'The Deserter': Story of U.S Marine Who Faked Kidnapping to Become Hollywood TV Movie

United States Marine Corps Corporal Wassef Ali Hassoun hit headlines in 2004 when he was charged with desertion for leaving his unit, after allegedly working with others to construe a hoax to make it appear as though he had been kidnapped by terrorists on June 20, 2004 while serving in Camp Fallujah, Iraq.

A few days after Hassoun’s disappearance, a photo of him, blindfolded and with a sword brandished behind his head, appeared on the Arabic news network Al-Jazeera, along with a message that he was being held captive and on the verge of being decapitated by a group called the National Islamic Resistance unless detainees in “U.S.-led occupation prisons” were released.

However, the following month the Marine emerged unscathed at the U.S. Embassy in Beirut, Lebanon, prompting a five-month military investigation into his “disappearance” which resulted in criminal charges for of desertion, loss of government property, and theft of a military firearm. At the time, Hassoun emphatically denied that he deserted his post.

Hassoun was again charged with desertion in 2005 after failing to return to his base in North Carolina after authorized leave.

Now Hassoun’s tale is headed for Hollywood.

Los Angeles-based image consultant Michael Sands, who served as a representative for Hassoun’s family in 2005 while also working as media liaison for the Pentagon and Marine Corps Public Affairs, has written the television movie script “The Deserter” with retired FBI agent and author, Bob Hamer.

“Hollywood is not seeing a realistic picture of heroic marines and military in most films, so the time has come to tell the story of these people and the sacrifices they make,” Sands told FOX411’s Pop Tarts. “Wassef wanted to leave the military but he didn’t do it in an appropriate, truthful way. I think this is an important story to be told.”

In 2005, Sands negotiated book and movie deals on Hassoun’s behalf in an effort to clear his name, however those deals fell through.

Attempts to reach Hassoun were unsuccessful, and his brother Muhammad did not respond for comment.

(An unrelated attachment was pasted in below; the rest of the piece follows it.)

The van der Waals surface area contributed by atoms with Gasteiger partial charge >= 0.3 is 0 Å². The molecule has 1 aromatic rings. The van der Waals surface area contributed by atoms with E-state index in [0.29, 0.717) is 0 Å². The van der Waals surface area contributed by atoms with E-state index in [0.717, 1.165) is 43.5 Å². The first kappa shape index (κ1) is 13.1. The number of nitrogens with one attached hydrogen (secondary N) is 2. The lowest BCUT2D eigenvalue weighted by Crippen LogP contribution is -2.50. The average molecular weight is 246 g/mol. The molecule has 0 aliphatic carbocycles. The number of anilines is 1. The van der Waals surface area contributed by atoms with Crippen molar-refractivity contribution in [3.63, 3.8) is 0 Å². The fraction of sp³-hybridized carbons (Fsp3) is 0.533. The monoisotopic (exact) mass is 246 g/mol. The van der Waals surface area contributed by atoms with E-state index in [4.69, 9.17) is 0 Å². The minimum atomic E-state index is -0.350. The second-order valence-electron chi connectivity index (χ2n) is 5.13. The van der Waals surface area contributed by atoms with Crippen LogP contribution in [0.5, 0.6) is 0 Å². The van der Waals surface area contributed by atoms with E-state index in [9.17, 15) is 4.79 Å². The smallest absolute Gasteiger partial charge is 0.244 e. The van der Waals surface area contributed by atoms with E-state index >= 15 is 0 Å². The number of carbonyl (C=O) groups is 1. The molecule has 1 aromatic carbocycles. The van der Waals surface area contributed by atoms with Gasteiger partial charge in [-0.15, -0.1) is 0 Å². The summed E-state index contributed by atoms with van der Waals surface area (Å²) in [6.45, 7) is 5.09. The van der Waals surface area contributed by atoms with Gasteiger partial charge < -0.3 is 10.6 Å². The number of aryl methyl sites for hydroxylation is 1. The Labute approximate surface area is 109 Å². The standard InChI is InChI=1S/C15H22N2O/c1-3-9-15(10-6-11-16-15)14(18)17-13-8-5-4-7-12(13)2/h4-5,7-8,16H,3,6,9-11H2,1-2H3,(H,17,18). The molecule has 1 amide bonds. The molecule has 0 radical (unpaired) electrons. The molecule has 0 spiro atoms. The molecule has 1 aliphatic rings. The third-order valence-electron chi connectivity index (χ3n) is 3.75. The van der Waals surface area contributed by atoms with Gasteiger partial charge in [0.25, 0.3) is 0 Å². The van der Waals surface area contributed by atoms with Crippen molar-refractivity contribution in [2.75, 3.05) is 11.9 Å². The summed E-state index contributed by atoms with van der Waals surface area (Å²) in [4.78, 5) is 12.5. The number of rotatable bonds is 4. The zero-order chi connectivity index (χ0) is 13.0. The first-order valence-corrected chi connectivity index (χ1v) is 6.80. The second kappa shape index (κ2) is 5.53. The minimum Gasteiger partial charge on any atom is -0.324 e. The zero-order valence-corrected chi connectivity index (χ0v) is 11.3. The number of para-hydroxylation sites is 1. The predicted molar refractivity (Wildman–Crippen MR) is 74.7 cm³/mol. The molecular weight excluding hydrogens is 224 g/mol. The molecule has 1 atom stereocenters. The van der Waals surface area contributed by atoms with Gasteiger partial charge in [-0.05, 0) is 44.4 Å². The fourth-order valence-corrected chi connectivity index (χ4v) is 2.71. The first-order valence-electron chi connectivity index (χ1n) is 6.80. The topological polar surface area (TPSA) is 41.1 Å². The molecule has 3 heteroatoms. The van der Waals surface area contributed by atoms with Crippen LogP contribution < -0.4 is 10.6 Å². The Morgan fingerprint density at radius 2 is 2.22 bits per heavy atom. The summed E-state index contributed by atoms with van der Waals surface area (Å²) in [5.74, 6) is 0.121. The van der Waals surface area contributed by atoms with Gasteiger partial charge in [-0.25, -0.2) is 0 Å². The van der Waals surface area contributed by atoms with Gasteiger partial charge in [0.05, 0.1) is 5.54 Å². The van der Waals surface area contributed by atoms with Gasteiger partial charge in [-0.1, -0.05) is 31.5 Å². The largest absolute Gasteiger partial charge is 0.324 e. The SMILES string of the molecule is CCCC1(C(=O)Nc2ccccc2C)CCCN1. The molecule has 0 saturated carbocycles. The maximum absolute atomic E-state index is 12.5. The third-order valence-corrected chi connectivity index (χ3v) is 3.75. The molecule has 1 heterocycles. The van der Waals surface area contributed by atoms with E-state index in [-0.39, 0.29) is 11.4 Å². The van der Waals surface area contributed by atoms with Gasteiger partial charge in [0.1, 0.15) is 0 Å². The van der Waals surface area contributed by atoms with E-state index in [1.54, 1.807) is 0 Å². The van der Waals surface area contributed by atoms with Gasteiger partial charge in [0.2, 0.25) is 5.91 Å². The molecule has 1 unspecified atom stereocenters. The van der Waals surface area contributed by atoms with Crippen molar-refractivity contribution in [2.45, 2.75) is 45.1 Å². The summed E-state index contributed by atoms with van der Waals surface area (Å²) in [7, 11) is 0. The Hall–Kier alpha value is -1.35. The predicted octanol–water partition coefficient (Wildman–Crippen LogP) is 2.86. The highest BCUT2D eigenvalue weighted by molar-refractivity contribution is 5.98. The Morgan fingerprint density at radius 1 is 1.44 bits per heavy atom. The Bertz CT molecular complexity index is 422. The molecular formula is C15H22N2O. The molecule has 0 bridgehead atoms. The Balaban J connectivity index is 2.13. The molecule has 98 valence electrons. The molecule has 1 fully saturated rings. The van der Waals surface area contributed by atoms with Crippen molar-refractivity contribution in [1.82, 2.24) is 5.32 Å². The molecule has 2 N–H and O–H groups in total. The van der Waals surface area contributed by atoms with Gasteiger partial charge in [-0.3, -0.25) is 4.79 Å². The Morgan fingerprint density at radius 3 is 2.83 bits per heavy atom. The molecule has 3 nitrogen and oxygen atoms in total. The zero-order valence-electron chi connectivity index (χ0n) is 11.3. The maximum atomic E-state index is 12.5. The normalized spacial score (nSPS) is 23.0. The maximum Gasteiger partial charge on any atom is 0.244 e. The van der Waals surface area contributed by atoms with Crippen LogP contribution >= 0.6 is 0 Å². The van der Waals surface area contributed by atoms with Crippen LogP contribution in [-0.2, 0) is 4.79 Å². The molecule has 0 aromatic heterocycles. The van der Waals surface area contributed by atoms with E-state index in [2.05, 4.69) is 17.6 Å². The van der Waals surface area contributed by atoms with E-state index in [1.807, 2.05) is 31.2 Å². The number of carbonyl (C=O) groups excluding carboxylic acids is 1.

It is believed Hassoun resides in Lebanon, returning to his birth country amid the criminal charges were filed against him, and he has yet to appear in a military court and face these charges. Hassoun’s file remains open, however in keeping with but in keeping with Corps policy for deserters, the military would only attempt to pick him up and return him to base if competent civilian authorities were to arrest him.

“Perhaps over time the family may want to clear their name and will continue to offer more information,” said the film’s theatrical agent, Jeff Fisher. “The Hassoun family gives a little information as they go, but if they can get Wassef to come forward – that’s gold. We hope the family will want their story told and maybe then Wassef will come out of hiding.”

And unlike a lot of what is churned out of Hollywood, co-writer Hamer said it will be absolute priority that military life is portrayed as realistically as possible.

“I understand the military judicial system. I understand the reports. I understand the lingo, I understand the brotherhood. I can give a realistic vision. Most importantly, I was also a Marine, and the truth is the audience wants to see heroes. I don’t think we see enough real heroes,” Hamer said. “I think (most Americans will be shocked to see) the rollercoaster ride of a Marine who is initially thought to have been a deserter, then a hero, then a deserter.”

In addition, Sands and Hamer intend to spin the made-for-television movie off into a television series.